Blood Work by Kim Harrison, Pedro Maia and Gemma Magno

Brightest Day by Geoff Johns, et al.

Buffy the Vampire Slayer Season Eight, Vol. 8: Last Gleaming by Joss Whedon, Scott Allie, and Georges Jeanty

Captain America: Man Out of Time by Mark Waid and Jorge Molina

Captain Swing, Vol. 1 by Warren Ellis and Raulo Caceres

Casanova, Vol. 1: Luxuria by Matt Fraction and Gabriel Bá

Chew, Vol. 4: Flambe by John Layman and Rob Guillory

The Clockwork Girl by Sean O’Reilly

Cowboys and Aliens by Scott Mitchell Rosenberg

The Dark-Hunters, Vol. 4 by Sherrilyn Kenyon

Daybreak by Brian Ralph

Daytripper by Gabriel Bá and Fábio Moon

Deadpool MAX : Involuntary Armageddon by David Lapham, Kyle Baker, and Shawn Crystal

Do Androids Dream of Electric Sheep? Vol. 6 by Philip K. Dick and Tony Parker

Echo, Vol. 6: The Last Day by Terry Moore

Fables, Vol. 16: Super Team by Bill Willingham and Mark Buckingham

xx

Fantastic Four, Vol. 4 by Jonathan Hickman, Steve Epting, Nick Dragotta, and Mark Brooks

5 Ronin by Peter Milligan, et al.

Flashpoint by Geoff Johns and Andy Kubert

Flight of Angels by Rebecca Guay

Freeway by Mark Kalesniko

Fullmetal Alchemist, Vol. 27 by Hiromu Arakawa

George R. R. Martin’s Doorways by Stefano Martino and George R. R. Martin

Green Lantern: War of the Green Lanterns by Geoff Johns, et al.

Green Woman by Peter Straub, Michael Easton, and John Bolton

The Griff: A Graphic Novel by Christopher Moore and Ian Corson

The Gunslinger – The Battle of Tull by Stephen King, Peter David, and Michael Lark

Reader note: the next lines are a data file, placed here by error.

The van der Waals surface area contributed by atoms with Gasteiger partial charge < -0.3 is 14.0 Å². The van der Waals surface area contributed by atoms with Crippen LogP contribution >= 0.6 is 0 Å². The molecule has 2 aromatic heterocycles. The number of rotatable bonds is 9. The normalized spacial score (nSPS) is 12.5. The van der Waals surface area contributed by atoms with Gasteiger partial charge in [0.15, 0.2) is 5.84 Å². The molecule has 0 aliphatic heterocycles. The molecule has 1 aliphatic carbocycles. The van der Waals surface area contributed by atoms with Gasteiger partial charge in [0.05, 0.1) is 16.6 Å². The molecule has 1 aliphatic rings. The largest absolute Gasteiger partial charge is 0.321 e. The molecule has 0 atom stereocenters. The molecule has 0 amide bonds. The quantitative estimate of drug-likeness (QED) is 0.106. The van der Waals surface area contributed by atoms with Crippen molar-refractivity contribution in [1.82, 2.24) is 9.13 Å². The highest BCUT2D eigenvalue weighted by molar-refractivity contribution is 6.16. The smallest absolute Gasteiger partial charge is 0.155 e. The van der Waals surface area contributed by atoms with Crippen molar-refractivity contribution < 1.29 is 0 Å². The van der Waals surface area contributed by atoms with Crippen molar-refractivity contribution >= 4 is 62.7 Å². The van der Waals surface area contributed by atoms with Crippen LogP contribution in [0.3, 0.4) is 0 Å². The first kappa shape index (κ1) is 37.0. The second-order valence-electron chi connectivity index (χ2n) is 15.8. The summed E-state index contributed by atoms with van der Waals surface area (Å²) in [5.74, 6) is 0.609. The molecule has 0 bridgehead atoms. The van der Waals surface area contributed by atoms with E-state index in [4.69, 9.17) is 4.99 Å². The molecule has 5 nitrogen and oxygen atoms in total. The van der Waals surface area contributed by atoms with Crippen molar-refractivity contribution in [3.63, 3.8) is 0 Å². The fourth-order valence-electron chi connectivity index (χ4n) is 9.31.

The Gunslinger – The Little Sisters of Eluria by Stephen King, Peter David, Robin Furth, Luke Ross, and Richard Isanove

Habibi by Craig Thompson

Harbor Moon by Ryan Colucci, Dikran Ornekian, and Pawel Sambor

Hellboy: House of the Living Dead by Mike Mignola and Richard Corben

I Will Bite You! by Joseph Lambert

Irredeemable, Vol. 7 by Mark Waid and Peter Krause

iZombie, Vol. 2: uVampire by Chris Roberson and Michael Allred

Jericho Season 3 by Alejandro F. Giraldo

Jim Butcher’s Dresden Files: Fool Moon by Chase Conley, Jim Butcher, and Mark Powers

Joe the Barbarian, by Grant Morrison and Sean Murphy

Kill Shakespeare, Vol. 2 by Conor McCreery, Anthony Del Col, and Andy Belanger

The Last Dragon by Jane Yolen and Rebecca Guay

Locke & Key: Keys to the Kingdom by Joe Hill and Gabriel Rodriguez

Mangaman by Barry Lyga and Colleen Doran

Marineman: A Matter of Life & Depth by Ian Churchill

Naoki Urasawa’s 20th Century Boys, Vol. 18 by Naoki Urasawa

Philip K. Dick’s Electric Ant by Philip K. Dick, David Mack, and Pascal Alixe

Phoenix Without Ashes by Harlan Ellison and Alan Robinson

Pinocchio by Winshluss

RASL: Romance at the Speed of Light by Jeff Smith

Ray Bradbury’s Something Wicked This Way Comes adapted by Ron Wimberly

7 Billion Needles, Vol. 4 by Nobuaki Tadano

Super Dinosaur, Vol. 1 by Robert Kirkman

Superboy, Vol. 1: Smallville Attacks by Jeff Lemire, Pier Gallo, and Marco Rudy

Superman: Secret Origin by Geoff Johns and Gary Frank

True Blood, Vol. 2: Tainted Love by Joe Corroney

Twilight: The Graphic Novel, Vol. 2 by Stephenie Meyer and Young Kim

Uncanny X-Force: The Dark Angel Saga, Book 1 by Rick Remender, Jerome Opena, Billy Tan, and Mark Brooks

The Unwritten, Vol. 4: Leviathan by Mike Carey and Peter Gross

xx

Vampire Academy by Leigh Dragoon and Emma Vieceli

The Walking Dead, Vol. 14, No Way Out by Robert Kirkman

The Walking Dead, Vol. 15, We Find Ourselves by Robert Kirkman

Warlord of Mars: Dejah Thoris, Vol. 1: The Colossus of Mars by Arvid Nelson and Carlos Rafael

Wonder Struck by Brian Selznick

The Wonderful Wizard of Oz by Eric Shanower and Skottie Young

Xombi by John Rozum and Fraser Irving